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Where Have the Workers Gone?


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Businesses complain incessantly these days of labor shortages. Rising wage rates would seem to induce more people to seek paid employment, and they have to some extent.

Still, a historical shortfall exists in the percent of the population at work or actively seeking employment, a shortfall that has limited the economy’s growth potential. Because the problem mostly reflects the retiring of the huge baby-boom generation, this troublesome worker shortage seems likely to persist, probably to the end of the decade.

Labor Department statistics tell the story. Some 15 years ago, about 67 percent of the civilian population were either working or actively seeking work. This so-called “participation rate” began to fall after the Great Recession of 2008-09 and continued to do so until it fell below 63 percent in 2016. Stated in percentages, this seems like a small change, but in a population of just under 350 million, this drop in participation effectively denied the economy some 14 million workers. It is little wonder then that the economic recovery during those years proceeded as slowly as it did.

Participation rates picked up marginally as economic growth accelerated between 2016 and 2019 but then plummeted during the pandemic, hitting a low of less than 62 percent in 2020. They have picked up since to near 62 percent but remain a full percentage point below the late 2019 level, a loss of just under 3.5 million workers and clearly a contributor to the present, constraining worker shortage.

Some have attributed this drop in worker participation to the shocks of first the Great Recession and then the pandemic. Those with a moral turn of mind have attributed it to a loss of the work ethic among the younger generation.

Without disputing either of these explanations, it is more likely that the drop in participation reflects retirements among those in the huge baby-boom generation. The oldest of that large part of the population reached 65 in 2010. Since then, an increasing number of boomers has retired, a fact that not only explains the decline in worker participation but also that it began right after the 2008-09 recession.

The participation decline was not because Americans generally avoided work but rather because between 2010 and 2020, the aging boomers raised the part of the population of retirement age (65) from about 13 percent to about 16.5 percent.

Proof of this effect lies in the participation data for each age group. Every age category showed a rise in participation. The teen rate rose from 36 percent to just under 37 percent during the past year. People between the ages of 20 and 54, the backbone of the workforce, saw their rate rise from barely over 81 percent to 82.5 percent. Even older Americans increased their participation in the workforce. The rate for those over 55 rose from 38.2 percent to 38.9 percent.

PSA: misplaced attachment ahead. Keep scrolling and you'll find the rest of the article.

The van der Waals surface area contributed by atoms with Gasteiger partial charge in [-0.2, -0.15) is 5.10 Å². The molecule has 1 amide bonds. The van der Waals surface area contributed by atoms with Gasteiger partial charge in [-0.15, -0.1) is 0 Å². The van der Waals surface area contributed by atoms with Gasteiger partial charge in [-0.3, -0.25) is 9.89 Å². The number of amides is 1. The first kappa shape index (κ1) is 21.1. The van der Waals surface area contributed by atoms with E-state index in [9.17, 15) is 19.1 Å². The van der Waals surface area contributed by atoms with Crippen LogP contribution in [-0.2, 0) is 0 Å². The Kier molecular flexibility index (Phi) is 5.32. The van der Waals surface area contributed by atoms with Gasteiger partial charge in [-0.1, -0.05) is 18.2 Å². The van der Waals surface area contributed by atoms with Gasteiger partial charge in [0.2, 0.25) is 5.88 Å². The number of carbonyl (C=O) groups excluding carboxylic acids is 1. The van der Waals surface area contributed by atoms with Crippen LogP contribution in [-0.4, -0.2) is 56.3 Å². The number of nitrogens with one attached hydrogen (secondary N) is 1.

But even as each group increased its participation, the relative growth of older groups, which for obvious reasons have a lower participation rate than younger Americans, has held down the overall participation rate.

This demographic weight on the nation’s available workforce will almost certainly persist. The huge baby-boom generation was born between the years 1945 and 1962. The bulk of those born in those early years has already retired. Those born in the later years should seek to exit work during the next five or six years.

Since more were born in the later years of the boom than in the early years, the worker shortage should intensify as the decade proceeds. Because the economy moves in cycles, the pressure will undoubtedly develop unevenly, but on balance, the demographics promise that this participation matter will get worse, not better, over time.

Nor is there much the economy can do to alleviate this pressure. A higher rate of women’s participation might help. Because women participate in paid work at a lower rate than men—58.0 percent compared with 70.5 percent—there would seem to be room for women in the right circumstances to raise their participation and give the economy the working hands and minds it needs. Immigration could help, too, though to do much good, it would have to be of the sort that can replace the relatively well-educated and well-trained baby boom generation.

Given the limits on these mitigators, the labor shortage seems likely to continue for quite a while yet.

Views expressed in this article are the opinions of the author and do not necessarily reflect the views of The Epoch Times.

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Milton Ezrati is a contributing editor at The National Interest, an affiliate of the Center for the Study of Human Capital at the University at Buffalo (SUNY), and chief economist for Vested, a New York-based communications firm. Before joining Vested, he served as chief market strategist and economist for Lord, Abbett & Co. He also writes frequently for City Journal and blogs regularly for Forbes. His latest book is “Thirty Tomorrows: The Next Three Decades of Globalization, Demographics, and How We Will Live.”



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